A New Lens

Well, actually a second-hand lens, always the best way to go if you can find what you want from a reliable source at the right price. A friend happened to mention he was about to put his Nikon ED AF Nikkor 70-300mm f4-5.6 D lens on eBay, and I told him I’d be interested.

I’m not a great fan of telephoto lenses. I’ve always thought of photography as a very tactile medium and of taking things from further away than you can touch as some kind of occasionally necessary aberration. Even with landscapes, I’ve always been happier with those that at least start more or less where I’m standing, and if possible I’ve always included foreground, particularly with the panoramas. But of course there are times when you have to work from a distance, and things that only a lens with a very narrow field of view can do.

The 18-105mm DX Nikkor I usually have sitting on my D800E body actually does most of what I need, but just occasionally I want something longer. When I started working with a DSLR I had a cheap Sigma telephoto zoom, something like a 50-210mm, though I don’t remember the details. I think it cost me under a hundred pounds new and was only a DX f5.6 lens, but it gave reasonably sharp results. But it’s real value for me was it’s small size and low weight, I think around 300g.

© 2005, Peter Marshall
Red Army Choir members talk to a fan who had brought a 1956 record to sign

It’s also the only lens I’ve had stolen from my camera bag while I was working, otherwise I’d probably still be using it. I use a shoulder bag with an easy access zip across the top so I can just put my hand in and grab a lens or a flash, and while I’m working seldom bother to zip it up. One day in Trafalgar Square I was in a crowd photographing the Red Army Choir, using a wide-angle lens and towards the end of the day reached into the top of my bag for that Sigma and it wasn’t there. Of course I try to be more careful after this, but I did lose a SB800 flash the same way a few years later during a packed underground journey.

I tried to buy another lens exactly the same, but it had been discontinued. While its mediocre specification had attracted me it obviously hadn’t sold it to many others, and the replacements were larger, heavier and more expensive and didn’t appeal. After a while Nikon brought out its first Nikkor 18-200mm DX, which was twice the size and weight (and about 5 times the price) and I bought that; more versatile but not as sharp, it served me well until I dropped the D200 with it attached on the road photographing the front of an EDL march a few years later. The D200 survived but the lens was only fit to bin.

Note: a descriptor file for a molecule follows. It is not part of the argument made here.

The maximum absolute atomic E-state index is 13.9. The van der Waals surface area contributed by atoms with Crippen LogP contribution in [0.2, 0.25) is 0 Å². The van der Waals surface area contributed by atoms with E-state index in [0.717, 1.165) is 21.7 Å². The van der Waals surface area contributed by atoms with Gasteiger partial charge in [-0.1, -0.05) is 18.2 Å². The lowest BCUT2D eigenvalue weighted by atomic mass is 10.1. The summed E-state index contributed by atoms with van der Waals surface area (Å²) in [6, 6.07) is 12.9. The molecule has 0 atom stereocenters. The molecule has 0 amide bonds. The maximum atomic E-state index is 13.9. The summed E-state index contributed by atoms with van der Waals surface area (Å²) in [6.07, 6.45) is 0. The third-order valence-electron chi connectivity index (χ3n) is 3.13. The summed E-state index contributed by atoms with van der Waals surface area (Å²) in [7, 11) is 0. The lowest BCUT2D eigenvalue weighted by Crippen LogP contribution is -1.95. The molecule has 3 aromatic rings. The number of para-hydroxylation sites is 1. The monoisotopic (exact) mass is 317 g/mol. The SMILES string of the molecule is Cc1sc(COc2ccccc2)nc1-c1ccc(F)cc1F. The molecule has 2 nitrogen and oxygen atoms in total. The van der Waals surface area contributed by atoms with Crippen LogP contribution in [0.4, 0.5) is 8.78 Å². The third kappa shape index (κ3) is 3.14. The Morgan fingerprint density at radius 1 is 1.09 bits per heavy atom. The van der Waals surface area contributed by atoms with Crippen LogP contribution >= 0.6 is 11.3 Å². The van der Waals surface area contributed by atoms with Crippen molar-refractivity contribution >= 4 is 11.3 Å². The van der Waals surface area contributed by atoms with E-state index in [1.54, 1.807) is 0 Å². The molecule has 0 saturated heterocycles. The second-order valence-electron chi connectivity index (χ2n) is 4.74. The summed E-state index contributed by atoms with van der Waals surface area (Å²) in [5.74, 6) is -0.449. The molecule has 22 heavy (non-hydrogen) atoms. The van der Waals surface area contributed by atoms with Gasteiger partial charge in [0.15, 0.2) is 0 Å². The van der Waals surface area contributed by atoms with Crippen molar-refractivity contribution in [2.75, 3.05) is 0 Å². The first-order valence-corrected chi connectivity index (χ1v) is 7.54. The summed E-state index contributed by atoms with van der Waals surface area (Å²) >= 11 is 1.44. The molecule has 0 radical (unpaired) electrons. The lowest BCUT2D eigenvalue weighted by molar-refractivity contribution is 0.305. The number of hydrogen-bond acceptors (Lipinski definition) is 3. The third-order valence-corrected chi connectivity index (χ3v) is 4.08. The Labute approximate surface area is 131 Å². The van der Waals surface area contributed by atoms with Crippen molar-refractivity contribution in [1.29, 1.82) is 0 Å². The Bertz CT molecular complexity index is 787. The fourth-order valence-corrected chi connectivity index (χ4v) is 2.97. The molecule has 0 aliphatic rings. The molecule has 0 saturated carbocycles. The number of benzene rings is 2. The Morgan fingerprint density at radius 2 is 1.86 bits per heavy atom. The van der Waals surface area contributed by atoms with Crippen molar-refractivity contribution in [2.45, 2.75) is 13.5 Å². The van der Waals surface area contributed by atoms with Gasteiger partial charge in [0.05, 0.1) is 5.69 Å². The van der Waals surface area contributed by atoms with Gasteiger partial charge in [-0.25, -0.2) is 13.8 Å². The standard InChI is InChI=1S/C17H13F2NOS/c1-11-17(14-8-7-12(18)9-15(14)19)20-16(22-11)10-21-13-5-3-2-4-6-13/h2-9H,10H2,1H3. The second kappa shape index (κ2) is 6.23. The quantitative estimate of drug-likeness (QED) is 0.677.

I tried and bought a few possible replacements, complicated by the change to FX format cameras with the D700 (and now the D800E) including a disappointing Sigma, but ended up with just using the cheap Nikkor 18-105mm. It isn’t a pro lens, and it shows in the build quality (I’m now on my third, though again I managed to drop one) and the price, but with Lightroom’s profile doing a little correction – as with all my lenses – it works pretty well. But just sometimes not quite long enough.

© 2012, Peter Marshall
Nikkor 70-300 on D700

The Nikkor 70-300 is also not a pro lens, so it is reasonably small and light, a little over 500g and it fits neatly into my camera bag. It covers full frame, but I intend to also use it on the DX format, where it becomes a 105-450mm equivalent. At the near end it has excellent sharpness, but does seem a little soft towards the longer extreme.
© 2012, Peter Marshall
Nikkor 70-300 on D800 in DX mode

On my first day out with it I used it rather more than I will normally to try it out, taking 131 frames, almost half as many as I took with each of the 20mm and 18-105mm. The second event I covered, an anti-nuclear protestoutside the Japanese Embassy in Piccadilly and later outside the London offices of the Tokyo Electric Power Co who run the Fukushima Dai-ichi power plant, gave me plenty of time to play with the new lens, both on the D700 as an FX lens and on the D800 working in DX mode.

© 2012, Peter Marshall
Nikkor 70-300 on D700

Later, outside the offices of G4S on the second anniversary of the killing by G4S employees of Jimmy Mubenga when they used illegal restraint techniques on the plane when he was being forcibly deported from Heathrow, I took a few more. This  EXIF data shows the focal length in use for this frame, taken full frame on the D700 to be 155mm.

More about the events – and more pictures:

Solidarity with Japanese Nuclear Activists
G4S Killed Jimmy Mubenga


My London Diary : Buildings of London : River Lea/Lee Valley : London’s Industrial Heritage

All photographs on this and my other sites, unless otherwise stated are by Peter Marshall and are available for reproduction or can be bought as prints.

To order prints or reproduce images


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